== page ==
September 15 marked the beginning of the month-long celebration of Hispanic Heritage Month across the country.  Given the preponderance towards Asian, Anglo and Polynesian traditions here in Hawai’i, you might not think this celebration would bear as much relevance here, yet Hispanics have had a lasting influence to the unique shared culture found in Hawai’i.  For example, according to The Rise and Fall of the Hawaiian Kingdom by Richard Wiesnewski, Don Francisco de Paula Marin, a Spanish sailor who eventually became an advisor to King Kamehameha the Great, planted the first pineapple in the kingdom of Hawaii on January 2, 1813.1

Of all Hispanic groups, Puerto Ricans are the largest and have the longest continuous history here in the Islands.  They are often lost in the shuffle of the much larger-represented immigrants such as the Chinese, Japanese, Portuguese, and Filipinos, however their history in Hawaii dates back 110 years.  In 1900, the first of 56 Puerto Ricans emigrated here and soon thousands more would follow in their footsteps, settling on sugar plantations all across Hawaii.2 Some well known contributions of Puerto Ricans to Hawaii are “kachi-kachi” music3 and pasteles.  In fact, Ethnic Foods of Hawai’i by Ann Kondo Corum (Bess Press, 2000) is a great resource to learn about the influence and recipes Puerto Ricans have contributed to our unique island plate.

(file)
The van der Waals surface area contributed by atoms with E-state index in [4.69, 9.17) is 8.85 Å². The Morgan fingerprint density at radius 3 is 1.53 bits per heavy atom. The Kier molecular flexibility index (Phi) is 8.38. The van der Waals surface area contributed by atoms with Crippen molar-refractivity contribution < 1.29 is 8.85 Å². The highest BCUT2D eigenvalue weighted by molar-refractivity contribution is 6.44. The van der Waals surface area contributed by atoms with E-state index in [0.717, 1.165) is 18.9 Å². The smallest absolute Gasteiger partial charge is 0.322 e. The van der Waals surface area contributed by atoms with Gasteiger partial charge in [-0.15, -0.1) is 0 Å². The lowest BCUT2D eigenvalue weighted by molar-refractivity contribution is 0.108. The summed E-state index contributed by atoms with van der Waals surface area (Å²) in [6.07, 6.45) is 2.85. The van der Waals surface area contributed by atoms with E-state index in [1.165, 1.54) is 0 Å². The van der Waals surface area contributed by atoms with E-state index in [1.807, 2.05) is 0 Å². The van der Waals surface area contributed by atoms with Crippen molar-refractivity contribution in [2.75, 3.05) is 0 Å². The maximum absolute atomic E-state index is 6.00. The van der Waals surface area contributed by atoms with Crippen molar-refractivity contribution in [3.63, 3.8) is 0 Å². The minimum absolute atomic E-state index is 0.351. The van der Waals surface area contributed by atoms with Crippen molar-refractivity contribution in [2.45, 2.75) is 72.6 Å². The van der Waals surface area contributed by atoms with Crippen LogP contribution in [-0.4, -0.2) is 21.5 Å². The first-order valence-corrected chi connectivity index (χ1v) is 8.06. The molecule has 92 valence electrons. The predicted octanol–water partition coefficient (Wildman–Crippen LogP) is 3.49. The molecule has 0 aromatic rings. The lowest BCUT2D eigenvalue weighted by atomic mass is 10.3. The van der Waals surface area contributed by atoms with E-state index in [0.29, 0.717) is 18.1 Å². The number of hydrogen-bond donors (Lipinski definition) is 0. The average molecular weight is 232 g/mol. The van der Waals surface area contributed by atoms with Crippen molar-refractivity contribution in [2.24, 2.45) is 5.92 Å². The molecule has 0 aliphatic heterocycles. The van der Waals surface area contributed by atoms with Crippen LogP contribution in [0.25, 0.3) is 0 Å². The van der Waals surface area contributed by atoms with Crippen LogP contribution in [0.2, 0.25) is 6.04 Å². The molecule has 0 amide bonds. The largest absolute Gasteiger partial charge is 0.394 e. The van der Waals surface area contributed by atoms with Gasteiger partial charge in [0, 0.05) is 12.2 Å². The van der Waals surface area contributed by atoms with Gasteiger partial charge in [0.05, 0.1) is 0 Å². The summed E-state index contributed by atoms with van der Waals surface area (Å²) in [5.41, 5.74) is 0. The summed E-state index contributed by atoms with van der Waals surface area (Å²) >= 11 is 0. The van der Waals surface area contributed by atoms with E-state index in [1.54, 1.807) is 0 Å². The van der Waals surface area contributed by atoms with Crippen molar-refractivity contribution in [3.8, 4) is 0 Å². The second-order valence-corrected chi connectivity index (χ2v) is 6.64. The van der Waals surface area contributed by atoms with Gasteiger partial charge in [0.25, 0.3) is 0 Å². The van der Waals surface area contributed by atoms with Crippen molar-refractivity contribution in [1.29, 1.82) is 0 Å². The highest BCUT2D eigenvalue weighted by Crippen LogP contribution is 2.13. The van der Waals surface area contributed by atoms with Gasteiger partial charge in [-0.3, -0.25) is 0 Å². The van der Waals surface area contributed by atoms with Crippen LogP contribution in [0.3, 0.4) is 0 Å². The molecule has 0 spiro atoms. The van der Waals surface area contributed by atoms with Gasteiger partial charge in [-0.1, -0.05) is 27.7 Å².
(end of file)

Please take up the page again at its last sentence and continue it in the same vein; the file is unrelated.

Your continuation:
One notable local writer of Puerto Rican heritage4 is Rodney Morales, author of When the Shark Bites (University of Hawai’i Press, 2002).  He’s also contributed many writings to Bamboo Ridge Press including the compilation The Speed of Darkness.  See his Bamboo Ridge profile here.

Mexicans also played a part in shaping an important aspect of Hawaiian culture.  Paniolo—the Hawaiian cowboy, which is a corruption of the word “Español”—learned the ways of cattle herding from Mexican vaqueros5.  King Kamehameha III brought the vaqueros to teach Hawaiians horse-riding and cattle-herding skills.  Years before cowboys existed in the American West, Hawaiian Paniolo were riding and roping cattle across the Kingdom.  If you’re interested in learning about Paniolo, here are a few books of note worth checking out:

As you can see, Hispanics in Hawaii have much to be proud of.  There’s a plethora of history books you can read to find out more about their history in Hawaii.  One such book I’d recommend is The Peopling of Hawai’i by Eleanor C. Nordyke (UH Press, 1989).

If you know of any interesting Hawaii-Hispanic books, stories, poetry or writings please feel free to share them with me as I’d love to compile a more complete resource for everyone’s benefit.  You can leave me a comment on this post or e-mail me at aalba@hawaiibookblog[dot]com.

Mahalo for reading this post and Happy Hispanic Heritage Month to everyone in Hawai’i and across the country!


  1. Hispanics in Hawaii:  216 Years of meaningful contributions (Hawaii Hispanic News)
  2. Puerto Ricans Arrive in Hawaii (Hawaiian Historical Society)
  3. Some Hawaii Ricans Still Play Their Grandparents’ Music (Latina Lista)
  4. Rodney Morales Bio (UH English Dept. Creative Writing Program)
  5. Mexican Vaquero (